Book Review: The Explanation for Everything – Lauren Grodstein

The Explanation for EverythingTitle: The Explanation for Everything
Author: Lauren Grodstein
ISBN: 9781616201128
Pages: 352
Release Date: September 3, 2013
Publisher: Algonquin Books
Genre: Contemporary Fiction
Source: Publisher
Rating: 4.5 out of 5

Summary:

Years ago, Andy Waite’s wife was killed by a drunk driver. Since then, Andy, a biology professor, has devoted his research to alcoholism while raising their two daughters alone. Every semester, Professor Waite teaches a class that reflects his hardcore evolutionist beliefs—and leaving no room, as Andy has no room in his own life—for intelligent design and God. But when Melissa, a Christian student, comes to Andy and asks him to oversee her independent study about how intelligent design is a theory that should be held equal to evolution, Waite agrees in a fit of pity for the girl. But what he doesn’t realize is that this young girl and her beliefs will shatter everything Andy holds dear and change his life forever.

Review:

Lauren Grodstein writes thought-provoking, ambitious novels, and though you don’t always like the characters she writes, you understand their motives and find them incredibly realistic. She focuses on serious issues that face society today, and in The Explanation for Everything, she takes on alcoholism and the faith vs. science debate, among others. Her novels are well-written, easy to read, and are fodder for discussion; whether love or hate, her novels will always bring about strong feelings, which means they all make great book club reads.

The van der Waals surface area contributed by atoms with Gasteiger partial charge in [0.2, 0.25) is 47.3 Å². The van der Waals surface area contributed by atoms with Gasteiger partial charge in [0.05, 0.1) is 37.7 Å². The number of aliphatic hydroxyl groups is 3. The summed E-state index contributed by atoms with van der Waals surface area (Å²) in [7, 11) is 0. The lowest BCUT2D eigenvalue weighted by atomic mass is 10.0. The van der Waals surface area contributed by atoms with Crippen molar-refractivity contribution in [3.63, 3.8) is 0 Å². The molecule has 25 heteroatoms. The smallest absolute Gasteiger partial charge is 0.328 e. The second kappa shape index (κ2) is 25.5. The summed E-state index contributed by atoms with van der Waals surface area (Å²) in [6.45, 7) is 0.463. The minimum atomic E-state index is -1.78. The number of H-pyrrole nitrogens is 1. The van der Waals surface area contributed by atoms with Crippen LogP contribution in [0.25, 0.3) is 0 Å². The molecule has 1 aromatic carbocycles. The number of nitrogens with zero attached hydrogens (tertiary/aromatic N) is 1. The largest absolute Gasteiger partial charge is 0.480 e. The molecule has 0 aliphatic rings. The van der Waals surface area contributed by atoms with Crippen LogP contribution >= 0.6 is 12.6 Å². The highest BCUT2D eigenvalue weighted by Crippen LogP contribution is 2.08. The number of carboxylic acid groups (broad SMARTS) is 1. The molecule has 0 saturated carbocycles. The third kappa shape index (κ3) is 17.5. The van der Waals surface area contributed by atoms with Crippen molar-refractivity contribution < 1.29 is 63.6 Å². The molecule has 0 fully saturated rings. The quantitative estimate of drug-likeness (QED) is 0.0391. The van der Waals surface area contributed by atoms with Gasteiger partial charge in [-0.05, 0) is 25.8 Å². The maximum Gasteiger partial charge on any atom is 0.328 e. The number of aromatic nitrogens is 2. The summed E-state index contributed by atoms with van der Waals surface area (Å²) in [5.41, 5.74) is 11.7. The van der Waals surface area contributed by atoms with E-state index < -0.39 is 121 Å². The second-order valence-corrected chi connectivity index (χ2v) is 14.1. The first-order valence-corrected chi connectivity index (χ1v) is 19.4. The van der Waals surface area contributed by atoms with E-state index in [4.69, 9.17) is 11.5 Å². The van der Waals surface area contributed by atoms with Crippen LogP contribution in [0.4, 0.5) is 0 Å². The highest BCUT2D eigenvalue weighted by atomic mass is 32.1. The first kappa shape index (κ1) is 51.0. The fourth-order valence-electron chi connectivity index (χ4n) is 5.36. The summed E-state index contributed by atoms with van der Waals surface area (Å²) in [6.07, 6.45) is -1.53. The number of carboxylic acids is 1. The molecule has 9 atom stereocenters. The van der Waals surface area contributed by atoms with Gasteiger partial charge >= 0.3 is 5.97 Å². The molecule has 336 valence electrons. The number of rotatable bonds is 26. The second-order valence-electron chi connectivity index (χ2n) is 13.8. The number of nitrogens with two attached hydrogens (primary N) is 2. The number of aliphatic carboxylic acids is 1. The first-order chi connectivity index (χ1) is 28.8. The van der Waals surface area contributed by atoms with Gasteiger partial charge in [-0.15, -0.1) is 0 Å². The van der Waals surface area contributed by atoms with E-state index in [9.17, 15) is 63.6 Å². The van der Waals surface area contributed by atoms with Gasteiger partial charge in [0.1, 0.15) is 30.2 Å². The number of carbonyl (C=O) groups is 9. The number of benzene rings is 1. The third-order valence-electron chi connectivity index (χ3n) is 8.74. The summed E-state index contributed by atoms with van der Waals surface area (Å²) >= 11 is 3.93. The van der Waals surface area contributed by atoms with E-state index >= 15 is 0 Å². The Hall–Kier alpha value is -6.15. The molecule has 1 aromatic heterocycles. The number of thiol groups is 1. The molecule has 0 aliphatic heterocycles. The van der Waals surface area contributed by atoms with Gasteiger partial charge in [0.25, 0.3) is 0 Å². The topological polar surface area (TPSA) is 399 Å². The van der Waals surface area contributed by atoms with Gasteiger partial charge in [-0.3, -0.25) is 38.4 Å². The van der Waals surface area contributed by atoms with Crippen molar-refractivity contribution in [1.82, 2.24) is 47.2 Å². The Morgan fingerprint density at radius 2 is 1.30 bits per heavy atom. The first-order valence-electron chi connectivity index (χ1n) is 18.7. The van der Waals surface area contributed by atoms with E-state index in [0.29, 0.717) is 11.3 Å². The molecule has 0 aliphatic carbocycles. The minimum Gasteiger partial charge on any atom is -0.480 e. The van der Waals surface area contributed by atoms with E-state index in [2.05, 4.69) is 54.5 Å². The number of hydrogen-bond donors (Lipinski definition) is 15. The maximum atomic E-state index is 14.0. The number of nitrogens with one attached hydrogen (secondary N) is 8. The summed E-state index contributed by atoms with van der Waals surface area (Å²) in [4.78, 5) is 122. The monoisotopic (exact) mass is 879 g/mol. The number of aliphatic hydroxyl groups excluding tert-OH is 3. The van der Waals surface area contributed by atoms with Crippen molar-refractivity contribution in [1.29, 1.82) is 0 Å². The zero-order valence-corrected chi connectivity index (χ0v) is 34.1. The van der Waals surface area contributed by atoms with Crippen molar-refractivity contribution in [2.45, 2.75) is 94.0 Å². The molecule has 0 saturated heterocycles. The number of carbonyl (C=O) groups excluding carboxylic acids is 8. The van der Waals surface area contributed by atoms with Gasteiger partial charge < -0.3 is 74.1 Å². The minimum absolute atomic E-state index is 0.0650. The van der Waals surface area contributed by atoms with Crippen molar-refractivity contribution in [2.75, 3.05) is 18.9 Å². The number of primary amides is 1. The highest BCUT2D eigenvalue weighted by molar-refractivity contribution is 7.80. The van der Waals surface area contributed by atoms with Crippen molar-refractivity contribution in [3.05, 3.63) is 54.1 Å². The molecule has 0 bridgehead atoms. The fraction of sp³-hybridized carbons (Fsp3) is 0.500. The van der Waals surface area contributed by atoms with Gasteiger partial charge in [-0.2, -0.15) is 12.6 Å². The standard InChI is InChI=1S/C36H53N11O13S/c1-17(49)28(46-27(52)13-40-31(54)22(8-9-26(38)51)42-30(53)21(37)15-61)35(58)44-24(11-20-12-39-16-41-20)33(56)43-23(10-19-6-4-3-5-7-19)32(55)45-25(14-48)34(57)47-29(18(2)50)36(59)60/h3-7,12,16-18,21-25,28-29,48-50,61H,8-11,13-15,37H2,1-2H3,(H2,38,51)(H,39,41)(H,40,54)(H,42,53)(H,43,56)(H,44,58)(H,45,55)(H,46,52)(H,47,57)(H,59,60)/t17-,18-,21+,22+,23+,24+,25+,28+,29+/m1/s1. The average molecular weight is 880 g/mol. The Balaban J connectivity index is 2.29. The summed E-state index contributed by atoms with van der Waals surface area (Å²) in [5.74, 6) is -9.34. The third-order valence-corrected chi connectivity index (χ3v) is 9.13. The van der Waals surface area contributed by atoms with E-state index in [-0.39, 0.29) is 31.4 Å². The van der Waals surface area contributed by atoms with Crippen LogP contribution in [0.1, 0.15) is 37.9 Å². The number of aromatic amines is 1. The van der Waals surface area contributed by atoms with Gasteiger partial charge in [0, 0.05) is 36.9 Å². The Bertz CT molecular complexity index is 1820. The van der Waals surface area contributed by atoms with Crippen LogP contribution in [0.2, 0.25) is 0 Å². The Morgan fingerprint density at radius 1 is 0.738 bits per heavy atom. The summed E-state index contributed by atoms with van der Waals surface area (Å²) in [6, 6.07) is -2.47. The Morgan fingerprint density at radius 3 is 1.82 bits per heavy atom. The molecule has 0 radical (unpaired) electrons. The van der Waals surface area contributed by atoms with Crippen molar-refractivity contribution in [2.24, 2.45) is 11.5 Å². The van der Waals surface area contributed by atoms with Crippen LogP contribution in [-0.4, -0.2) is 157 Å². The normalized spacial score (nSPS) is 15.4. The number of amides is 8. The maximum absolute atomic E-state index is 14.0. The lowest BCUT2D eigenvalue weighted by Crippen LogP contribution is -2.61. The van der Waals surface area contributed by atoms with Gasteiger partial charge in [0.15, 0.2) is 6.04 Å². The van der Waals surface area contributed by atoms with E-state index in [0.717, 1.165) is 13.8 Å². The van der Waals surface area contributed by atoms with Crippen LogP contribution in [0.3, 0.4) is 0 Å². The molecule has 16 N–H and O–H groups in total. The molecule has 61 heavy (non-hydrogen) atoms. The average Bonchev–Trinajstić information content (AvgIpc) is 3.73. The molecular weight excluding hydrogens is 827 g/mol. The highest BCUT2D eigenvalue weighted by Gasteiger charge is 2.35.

Andy is absolutely lost when The Explanation of Everything begins. He’s never recovered from his wife’s death, and the reader gets a sense that he’s hanging on the edge of a precipice, on the verge of a nervous breakdown throughout the novel, which partially explains the bad decisions he makes. He finds little comfort in life, which is why the views that Melissa presents are so attractive to him. His scientific mind scoffs at the idea of religion, but emotionally, he’d like to believe in something greater, that his wife is somewhere better and there is a reason behind her death. It’s so fascinating to watch his transformation, moving between science and faith, trying to see if the two can coexist within him.

Can a scientist also have faith in God? This is the difficult question that Grodstein poses in The Explanation for Everything. Regardless of what you believe or which side you’re on, you’ll find Grodstein’s portrayal of Andy interesting. What’s more, his research into alcoholism is also worth paying attention to. Is there a genetic predisposition towards alcoholism? This is what Andy’s trying to discover, his attempt through science to bring some sort of meaning to his wife’s death. It’s interesting to see how this research interplays with his explorations into faith, and his surety that science is the true answer.

Despite the fact that it’s clear over the course of The Explanation of Everything that things cannot end well for Andy, this is still an easy-to-read and enjoyable book. It’s one of those novels that you’ll find yourself immersed in as the pages go by, and it’s a book that’s well worth reading and discussing.

Other books by Lauren Grodstein:

A Friend of the Family

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